Every supply chain project begins with a close check of its economic efficiency. After all, investments in a new solution should not only pay off, but also lead to noticeable cost reductions over the medium and long term. And it is this savings potential that must be determined in advance – precisely, comprehensibly, and with a solid foundation – because without a specific business case, top management will not provide the necessary budget approval. But what exactly are the decisive factors to calculate the success of a SCM solution?
Internally and externally: The business case examines everything
First, it is important to clearly map all the affected processes. This step applies not just to internal processes such as demands planning, awarding of contracts, production, plant-to-plant supply for component manufacture, or final assembly. Rather, all the relevant partners for those processes that take place outside the company itself must be involved as well. These partners typically include transporters, carriers, customs service providers and warehouses in addition to the suppliers.
In short: At issue is an end-to-end examination of the entire supply chain process. On the basis of this analysis, savings potentials can be divided roughly into two categories.
1) Additional value in place of inefficient processes
The first category is process costs. In this case, everything revolves around the question: What costs arise today from unstructured and recursive communication that does not create value and whose expense can be eliminated through a systematically planned and implemented supply chain? An alarmingly high share of internal and external collaboration still takes place via Excel, phone, fax and e-mail. This is not only time-consuming, but in particular inefficient and error-prone.
If this work is eliminated, personnel requirements could be reduced accordingly in the future, for instance. However, experience has shown that this rarely happens. Instead, the freed-up human resources are oftentimes used for value-creating activities, which increases the efficiency of a company’s own organization without having to hire additional employees.
For the business-case analysis, this means that the theoretically necessary increase in headcount to secure and increase the organization’s performance is set off against the increased efficiency of the supply-chain solution.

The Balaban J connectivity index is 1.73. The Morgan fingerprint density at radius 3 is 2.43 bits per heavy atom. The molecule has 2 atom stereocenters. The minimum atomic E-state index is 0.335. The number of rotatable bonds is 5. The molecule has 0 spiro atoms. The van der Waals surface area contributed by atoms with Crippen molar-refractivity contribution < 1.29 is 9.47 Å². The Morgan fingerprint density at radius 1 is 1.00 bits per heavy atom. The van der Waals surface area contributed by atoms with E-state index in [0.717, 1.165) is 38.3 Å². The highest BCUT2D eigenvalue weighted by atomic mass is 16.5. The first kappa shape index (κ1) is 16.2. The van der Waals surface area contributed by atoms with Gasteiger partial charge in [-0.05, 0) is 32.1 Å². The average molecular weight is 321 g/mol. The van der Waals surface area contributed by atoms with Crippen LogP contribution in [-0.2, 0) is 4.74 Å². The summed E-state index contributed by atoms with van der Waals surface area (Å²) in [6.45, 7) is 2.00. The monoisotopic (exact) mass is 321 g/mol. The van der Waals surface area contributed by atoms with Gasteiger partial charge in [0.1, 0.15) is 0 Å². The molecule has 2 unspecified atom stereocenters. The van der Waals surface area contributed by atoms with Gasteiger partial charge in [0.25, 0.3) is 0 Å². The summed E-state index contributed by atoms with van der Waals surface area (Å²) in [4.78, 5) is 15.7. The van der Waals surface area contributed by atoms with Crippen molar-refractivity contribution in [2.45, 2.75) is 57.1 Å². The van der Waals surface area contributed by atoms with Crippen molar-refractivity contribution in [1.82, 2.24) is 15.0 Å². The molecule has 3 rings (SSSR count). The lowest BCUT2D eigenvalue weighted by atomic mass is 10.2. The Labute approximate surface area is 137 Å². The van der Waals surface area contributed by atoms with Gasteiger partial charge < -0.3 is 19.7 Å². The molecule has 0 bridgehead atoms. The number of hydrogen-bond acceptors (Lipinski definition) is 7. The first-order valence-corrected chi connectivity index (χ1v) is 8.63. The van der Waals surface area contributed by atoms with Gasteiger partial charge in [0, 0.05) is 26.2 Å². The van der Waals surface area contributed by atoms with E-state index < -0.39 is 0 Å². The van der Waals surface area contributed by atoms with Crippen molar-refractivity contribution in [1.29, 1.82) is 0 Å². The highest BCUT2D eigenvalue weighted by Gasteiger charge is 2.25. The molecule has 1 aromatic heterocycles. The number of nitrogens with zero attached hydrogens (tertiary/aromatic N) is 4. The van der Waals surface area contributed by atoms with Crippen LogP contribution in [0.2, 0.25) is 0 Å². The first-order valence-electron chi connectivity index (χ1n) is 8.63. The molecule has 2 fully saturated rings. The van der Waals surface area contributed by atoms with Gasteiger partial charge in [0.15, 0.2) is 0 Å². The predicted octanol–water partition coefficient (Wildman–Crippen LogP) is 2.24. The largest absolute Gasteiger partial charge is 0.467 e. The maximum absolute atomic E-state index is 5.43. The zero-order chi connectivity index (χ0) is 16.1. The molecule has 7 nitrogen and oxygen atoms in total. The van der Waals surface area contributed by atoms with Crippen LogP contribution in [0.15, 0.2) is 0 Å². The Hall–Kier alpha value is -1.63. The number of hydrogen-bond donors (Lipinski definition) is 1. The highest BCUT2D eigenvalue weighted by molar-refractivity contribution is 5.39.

2) Lower expenses
The second category of savings potentials lies in the reduction of explicit costs. For instance, costs for warehousing can be reduced and/or tied capital can be decreased if internal and external movements are transparent on the material master data-number level. Another example of savings relate to avoidable extra tours and expedited shipments. Also, lower purchase prices can be achieved through auctions and the company-wide bundling of all demands.
Reductions in these costs directly affect a company’s corporate results. For the business case, this means that running costs in precisely these areas can be set off against project costs or costs for the operation of the supply-chain solution.
Don’t forget the roll-out phase in the business case
However, it is very important to realistically consider how quickly these cost-cutting targets can actually be achieved. After all, a supply-chain solution does not solely involve internal processes; it also focuses on collaboration with external partners pursuing their own objectives. It has been our experience again and again that an overly optimistic project roll-out is assumed here.
In other words: how many suppliers and external partners can be integrated how quickly is often either not considered or at least underestimated.
For suppliers, every additional or new proprietary supply-chain solution from one of their many customers is associated with considerable, long-term additional expenditure. The more and the longer suppliers and other partners hesitate to apply the new solution, the less accurate the original calculation will be in the end.
This is where a central collaboration platform like SupplyOn can play to its strengths, connecting more than 30,000 companies and thereby significantly accelerating the roll-out process. As a result, the project goals outlined by the business case can actually be achieved.
The moment of truth: business case or no case?
In the final step, the results of both cost-saving analyses must be considered over the course of time. Over a period of three to five years, it can be determined relatively quickly whether the identified costs will result in a positive balance when set off against the project and operational expenses for the planned supply chain solution. In other words: whether the project will pay off.